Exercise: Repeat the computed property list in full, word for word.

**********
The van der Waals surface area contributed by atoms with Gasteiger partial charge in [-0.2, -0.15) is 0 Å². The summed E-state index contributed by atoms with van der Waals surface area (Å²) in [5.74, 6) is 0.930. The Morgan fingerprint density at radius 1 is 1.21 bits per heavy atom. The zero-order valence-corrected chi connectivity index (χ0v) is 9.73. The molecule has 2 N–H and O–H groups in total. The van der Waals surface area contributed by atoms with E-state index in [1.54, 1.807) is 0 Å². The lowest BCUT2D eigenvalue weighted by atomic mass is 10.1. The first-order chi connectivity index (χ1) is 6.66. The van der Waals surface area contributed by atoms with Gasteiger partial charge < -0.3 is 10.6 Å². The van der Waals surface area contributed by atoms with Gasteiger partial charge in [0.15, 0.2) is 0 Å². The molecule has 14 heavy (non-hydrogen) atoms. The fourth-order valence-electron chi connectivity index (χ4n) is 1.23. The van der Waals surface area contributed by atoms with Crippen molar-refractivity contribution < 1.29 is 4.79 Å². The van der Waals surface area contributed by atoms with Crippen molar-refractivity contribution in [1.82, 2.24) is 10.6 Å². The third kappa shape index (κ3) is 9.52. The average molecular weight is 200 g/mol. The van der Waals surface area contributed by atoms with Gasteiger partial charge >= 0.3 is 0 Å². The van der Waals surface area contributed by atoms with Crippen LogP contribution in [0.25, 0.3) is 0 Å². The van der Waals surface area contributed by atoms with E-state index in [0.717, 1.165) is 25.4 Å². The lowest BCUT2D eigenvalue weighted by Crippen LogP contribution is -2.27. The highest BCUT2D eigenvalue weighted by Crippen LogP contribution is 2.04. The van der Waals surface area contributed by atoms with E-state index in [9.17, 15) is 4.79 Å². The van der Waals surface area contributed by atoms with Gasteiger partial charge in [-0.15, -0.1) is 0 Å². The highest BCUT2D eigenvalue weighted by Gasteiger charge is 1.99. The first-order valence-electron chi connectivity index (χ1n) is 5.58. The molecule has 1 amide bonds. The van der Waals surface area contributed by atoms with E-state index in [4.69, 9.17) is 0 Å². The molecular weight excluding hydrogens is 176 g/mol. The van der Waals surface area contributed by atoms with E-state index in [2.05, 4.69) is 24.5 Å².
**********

The van der Waals surface area contributed by atoms with Gasteiger partial charge in [-0.2, -0.15) is 0 Å². The summed E-state index contributed by atoms with van der Waals surface area (Å²) in [5.74, 6) is 0.930. The Morgan fingerprint density at radius 1 is 1.21 bits per heavy atom. The zero-order valence-corrected chi connectivity index (χ0v) is 9.73. The molecule has 2 N–H and O–H groups in total. The van der Waals surface area contributed by atoms with E-state index in [1.54, 1.807) is 0 Å². The lowest BCUT2D eigenvalue weighted by atomic mass is 10.1. The first-order chi connectivity index (χ1) is 6.66. The van der Waals surface area contributed by atoms with Gasteiger partial charge < -0.3 is 10.6 Å². The van der Waals surface area contributed by atoms with Gasteiger partial charge in [0.15, 0.2) is 0 Å². The molecule has 14 heavy (non-hydrogen) atoms. The fourth-order valence-electron chi connectivity index (χ4n) is 1.23. The van der Waals surface area contributed by atoms with Crippen molar-refractivity contribution < 1.29 is 4.79 Å². The van der Waals surface area contributed by atoms with Crippen molar-refractivity contribution in [1.82, 2.24) is 10.6 Å². The third kappa shape index (κ3) is 9.52. The average molecular weight is 200 g/mol. The van der Waals surface area contributed by atoms with Gasteiger partial charge >= 0.3 is 0 Å². The van der Waals surface area contributed by atoms with Crippen LogP contribution in [0.25, 0.3) is 0 Å². The van der Waals surface area contributed by atoms with E-state index in [0.717, 1.165) is 25.4 Å². The lowest BCUT2D eigenvalue weighted by Crippen LogP contribution is -2.27. The highest BCUT2D eigenvalue weighted by Crippen LogP contribution is 2.04. The van der Waals surface area contributed by atoms with E-state index in [9.17, 15) is 4.79 Å². The van der Waals surface area contributed by atoms with Gasteiger partial charge in [-0.15, -0.1) is 0 Å². The highest BCUT2D eigenvalue weighted by Gasteiger charge is 1.99. The first-order valence-electron chi connectivity index (χ1n) is 5.58. The molecule has 1 amide bonds. The van der Waals surface area contributed by atoms with E-state index in [4.69, 9.17) is 0 Å². The molecular weight excluding hydrogens is 176 g/mol. The van der Waals surface area contributed by atoms with E-state index in [2.05, 4.69) is 24.5 Å².